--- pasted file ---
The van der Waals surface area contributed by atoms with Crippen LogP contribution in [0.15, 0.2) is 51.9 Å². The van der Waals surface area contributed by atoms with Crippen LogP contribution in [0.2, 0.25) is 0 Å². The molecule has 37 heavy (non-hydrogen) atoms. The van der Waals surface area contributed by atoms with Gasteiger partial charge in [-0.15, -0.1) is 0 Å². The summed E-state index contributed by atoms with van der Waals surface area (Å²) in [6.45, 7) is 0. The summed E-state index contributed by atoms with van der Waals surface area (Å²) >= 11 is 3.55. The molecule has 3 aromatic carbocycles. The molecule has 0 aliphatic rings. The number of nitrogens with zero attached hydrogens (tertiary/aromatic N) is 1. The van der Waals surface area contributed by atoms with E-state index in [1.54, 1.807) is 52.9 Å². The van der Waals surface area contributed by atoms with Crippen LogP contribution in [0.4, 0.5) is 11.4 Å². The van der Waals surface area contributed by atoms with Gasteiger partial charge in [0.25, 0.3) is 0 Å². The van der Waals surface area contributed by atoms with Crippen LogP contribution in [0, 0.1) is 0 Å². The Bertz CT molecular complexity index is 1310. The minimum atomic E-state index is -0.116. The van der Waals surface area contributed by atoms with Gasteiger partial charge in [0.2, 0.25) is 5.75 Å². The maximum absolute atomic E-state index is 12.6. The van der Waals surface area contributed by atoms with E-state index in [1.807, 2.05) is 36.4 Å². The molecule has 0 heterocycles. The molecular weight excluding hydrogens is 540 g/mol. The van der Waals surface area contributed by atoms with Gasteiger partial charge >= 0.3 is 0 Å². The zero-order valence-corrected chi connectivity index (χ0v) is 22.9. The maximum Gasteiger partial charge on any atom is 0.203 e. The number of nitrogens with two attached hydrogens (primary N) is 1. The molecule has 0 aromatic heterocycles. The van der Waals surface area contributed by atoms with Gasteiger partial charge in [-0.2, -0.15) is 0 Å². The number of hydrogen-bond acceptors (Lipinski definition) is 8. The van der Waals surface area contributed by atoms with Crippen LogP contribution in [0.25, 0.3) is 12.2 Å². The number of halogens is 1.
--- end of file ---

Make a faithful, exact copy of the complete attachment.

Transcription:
The van der Waals surface area contributed by atoms with Crippen LogP contribution in [0.15, 0.2) is 51.9 Å². The van der Waals surface area contributed by atoms with Crippen LogP contribution in [0.2, 0.25) is 0 Å². The molecule has 37 heavy (non-hydrogen) atoms. The van der Waals surface area contributed by atoms with Gasteiger partial charge in [-0.15, -0.1) is 0 Å². The summed E-state index contributed by atoms with van der Waals surface area (Å²) in [6.45, 7) is 0. The summed E-state index contributed by atoms with van der Waals surface area (Å²) >= 11 is 3.55. The molecule has 3 aromatic carbocycles. The molecule has 0 aliphatic rings. The number of nitrogens with zero attached hydrogens (tertiary/aromatic N) is 1. The van der Waals surface area contributed by atoms with E-state index in [1.54, 1.807) is 52.9 Å². The van der Waals surface area contributed by atoms with Crippen LogP contribution in [0.4, 0.5) is 11.4 Å². The van der Waals surface area contributed by atoms with Gasteiger partial charge in [0.25, 0.3) is 0 Å². The van der Waals surface area contributed by atoms with Crippen LogP contribution in [0, 0.1) is 0 Å². The Bertz CT molecular complexity index is 1310. The minimum atomic E-state index is -0.116. The van der Waals surface area contributed by atoms with Gasteiger partial charge in [0.2, 0.25) is 5.75 Å². The maximum absolute atomic E-state index is 12.6. The van der Waals surface area contributed by atoms with E-state index in [1.807, 2.05) is 36.4 Å². The molecule has 0 heterocycles. The molecular weight excluding hydrogens is 540 g/mol. The van der Waals surface area contributed by atoms with Gasteiger partial charge >= 0.3 is 0 Å². The zero-order valence-corrected chi connectivity index (χ0v) is 22.9. The maximum Gasteiger partial charge on any atom is 0.203 e. The number of nitrogens with two attached hydrogens (primary N) is 1. The molecule has 0 aromatic heterocycles. The van der Waals surface area contributed by atoms with Gasteiger partial charge in [-0.2, -0.15) is 0 Å². The number of hydrogen-bond acceptors (Lipinski definition) is 8. The van der Waals surface area contributed by atoms with Crippen LogP contribution in [0.25, 0.3) is 12.2 Å². The number of halogens is 1.